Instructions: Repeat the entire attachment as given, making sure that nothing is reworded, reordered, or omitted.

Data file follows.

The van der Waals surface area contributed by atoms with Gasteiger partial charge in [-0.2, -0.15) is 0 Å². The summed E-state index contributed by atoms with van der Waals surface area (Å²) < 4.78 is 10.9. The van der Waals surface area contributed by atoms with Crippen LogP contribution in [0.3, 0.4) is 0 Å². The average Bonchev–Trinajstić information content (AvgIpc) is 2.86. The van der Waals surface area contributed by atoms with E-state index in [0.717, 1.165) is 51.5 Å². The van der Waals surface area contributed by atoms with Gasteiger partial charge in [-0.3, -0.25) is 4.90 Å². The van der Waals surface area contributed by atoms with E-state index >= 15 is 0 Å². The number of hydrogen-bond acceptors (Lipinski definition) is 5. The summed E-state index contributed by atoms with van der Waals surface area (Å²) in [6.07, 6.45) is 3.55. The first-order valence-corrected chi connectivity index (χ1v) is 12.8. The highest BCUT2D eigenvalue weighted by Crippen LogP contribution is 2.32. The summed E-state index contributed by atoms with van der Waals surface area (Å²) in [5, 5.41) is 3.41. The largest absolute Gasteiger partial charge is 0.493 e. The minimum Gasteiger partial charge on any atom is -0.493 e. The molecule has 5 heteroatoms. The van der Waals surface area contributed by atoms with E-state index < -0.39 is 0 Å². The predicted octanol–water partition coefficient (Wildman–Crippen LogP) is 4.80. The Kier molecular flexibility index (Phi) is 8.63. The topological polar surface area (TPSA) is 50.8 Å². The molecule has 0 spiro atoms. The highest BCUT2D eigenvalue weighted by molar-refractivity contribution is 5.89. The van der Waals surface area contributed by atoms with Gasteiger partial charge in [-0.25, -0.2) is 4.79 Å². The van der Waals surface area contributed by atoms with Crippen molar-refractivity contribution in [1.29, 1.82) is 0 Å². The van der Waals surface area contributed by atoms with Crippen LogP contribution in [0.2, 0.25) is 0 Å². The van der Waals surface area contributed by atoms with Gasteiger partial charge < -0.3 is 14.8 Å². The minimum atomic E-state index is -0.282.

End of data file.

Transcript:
The van der Waals surface area contributed by atoms with Gasteiger partial charge in [-0.2, -0.15) is 0 Å². The summed E-state index contributed by atoms with van der Waals surface area (Å²) < 4.78 is 10.9. The van der Waals surface area contributed by atoms with Crippen LogP contribution in [0.3, 0.4) is 0 Å². The average Bonchev–Trinajstić information content (AvgIpc) is 2.86. The van der Waals surface area contributed by atoms with E-state index in [0.717, 1.165) is 51.5 Å². The van der Waals surface area contributed by atoms with Gasteiger partial charge in [-0.3, -0.25) is 4.90 Å². The van der Waals surface area contributed by atoms with E-state index >= 15 is 0 Å². The number of hydrogen-bond acceptors (Lipinski definition) is 5. The summed E-state index contributed by atoms with van der Waals surface area (Å²) in [6.07, 6.45) is 3.55. The first-order valence-corrected chi connectivity index (χ1v) is 12.8. The highest BCUT2D eigenvalue weighted by Crippen LogP contribution is 2.32. The summed E-state index contributed by atoms with van der Waals surface area (Å²) in [5, 5.41) is 3.41. The largest absolute Gasteiger partial charge is 0.493 e. The minimum Gasteiger partial charge on any atom is -0.493 e. The molecule has 5 heteroatoms. The van der Waals surface area contributed by atoms with E-state index < -0.39 is 0 Å². The predicted octanol–water partition coefficient (Wildman–Crippen LogP) is 4.80. The Kier molecular flexibility index (Phi) is 8.63. The topological polar surface area (TPSA) is 50.8 Å². The molecule has 0 spiro atoms. The highest BCUT2D eigenvalue weighted by molar-refractivity contribution is 5.89. The van der Waals surface area contributed by atoms with Gasteiger partial charge in [-0.25, -0.2) is 4.79 Å². The van der Waals surface area contributed by atoms with Crippen molar-refractivity contribution in [1.29, 1.82) is 0 Å². The van der Waals surface area contributed by atoms with Crippen LogP contribution in [0.2, 0.25) is 0 Å². The van der Waals surface area contributed by atoms with Gasteiger partial charge < -0.3 is 14.8 Å². The minimum atomic E-state index is -0.282.